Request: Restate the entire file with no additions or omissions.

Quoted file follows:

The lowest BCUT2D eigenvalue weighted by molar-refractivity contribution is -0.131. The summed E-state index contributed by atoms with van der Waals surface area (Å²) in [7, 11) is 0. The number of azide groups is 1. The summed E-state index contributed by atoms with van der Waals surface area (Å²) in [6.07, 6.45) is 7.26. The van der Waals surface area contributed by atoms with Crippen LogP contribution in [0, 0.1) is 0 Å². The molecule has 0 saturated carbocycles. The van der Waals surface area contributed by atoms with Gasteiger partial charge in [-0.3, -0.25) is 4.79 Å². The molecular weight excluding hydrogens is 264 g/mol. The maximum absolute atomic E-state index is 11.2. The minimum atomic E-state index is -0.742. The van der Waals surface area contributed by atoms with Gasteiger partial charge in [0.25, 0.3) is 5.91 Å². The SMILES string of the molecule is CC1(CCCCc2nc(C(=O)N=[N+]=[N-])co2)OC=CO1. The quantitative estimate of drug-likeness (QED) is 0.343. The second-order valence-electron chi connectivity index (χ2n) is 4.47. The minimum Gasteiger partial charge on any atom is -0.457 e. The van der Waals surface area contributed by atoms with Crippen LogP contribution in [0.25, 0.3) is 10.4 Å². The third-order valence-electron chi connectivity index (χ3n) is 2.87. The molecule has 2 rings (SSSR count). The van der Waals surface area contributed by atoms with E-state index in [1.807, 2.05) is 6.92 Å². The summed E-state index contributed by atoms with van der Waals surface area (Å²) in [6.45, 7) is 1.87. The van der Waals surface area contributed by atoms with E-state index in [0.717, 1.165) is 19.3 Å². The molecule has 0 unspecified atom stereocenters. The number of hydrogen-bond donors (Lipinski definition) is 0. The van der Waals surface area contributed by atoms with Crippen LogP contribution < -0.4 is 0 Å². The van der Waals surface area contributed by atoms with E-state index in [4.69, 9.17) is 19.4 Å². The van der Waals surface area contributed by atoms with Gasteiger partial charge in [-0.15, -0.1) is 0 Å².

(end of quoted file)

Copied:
The lowest BCUT2D eigenvalue weighted by molar-refractivity contribution is -0.131. The summed E-state index contributed by atoms with van der Waals surface area (Å²) in [7, 11) is 0. The number of azide groups is 1. The summed E-state index contributed by atoms with van der Waals surface area (Å²) in [6.07, 6.45) is 7.26. The van der Waals surface area contributed by atoms with Crippen LogP contribution in [0, 0.1) is 0 Å². The molecule has 0 saturated carbocycles. The van der Waals surface area contributed by atoms with Gasteiger partial charge in [-0.3, -0.25) is 4.79 Å². The molecular weight excluding hydrogens is 264 g/mol. The maximum absolute atomic E-state index is 11.2. The minimum atomic E-state index is -0.742. The van der Waals surface area contributed by atoms with Gasteiger partial charge in [0.25, 0.3) is 5.91 Å². The SMILES string of the molecule is CC1(CCCCc2nc(C(=O)N=[N+]=[N-])co2)OC=CO1. The quantitative estimate of drug-likeness (QED) is 0.343. The second-order valence-electron chi connectivity index (χ2n) is 4.47. The minimum Gasteiger partial charge on any atom is -0.457 e. The van der Waals surface area contributed by atoms with Crippen LogP contribution in [0.25, 0.3) is 10.4 Å². The third-order valence-electron chi connectivity index (χ3n) is 2.87. The molecule has 2 rings (SSSR count). The van der Waals surface area contributed by atoms with E-state index in [1.807, 2.05) is 6.92 Å². The summed E-state index contributed by atoms with van der Waals surface area (Å²) in [6.45, 7) is 1.87. The van der Waals surface area contributed by atoms with E-state index in [0.717, 1.165) is 19.3 Å². The molecule has 0 unspecified atom stereocenters. The number of hydrogen-bond donors (Lipinski definition) is 0. The van der Waals surface area contributed by atoms with Crippen LogP contribution < -0.4 is 0 Å². The van der Waals surface area contributed by atoms with E-state index in [4.69, 9.17) is 19.4 Å². The van der Waals surface area contributed by atoms with Gasteiger partial charge in [-0.15, -0.1) is 0 Å².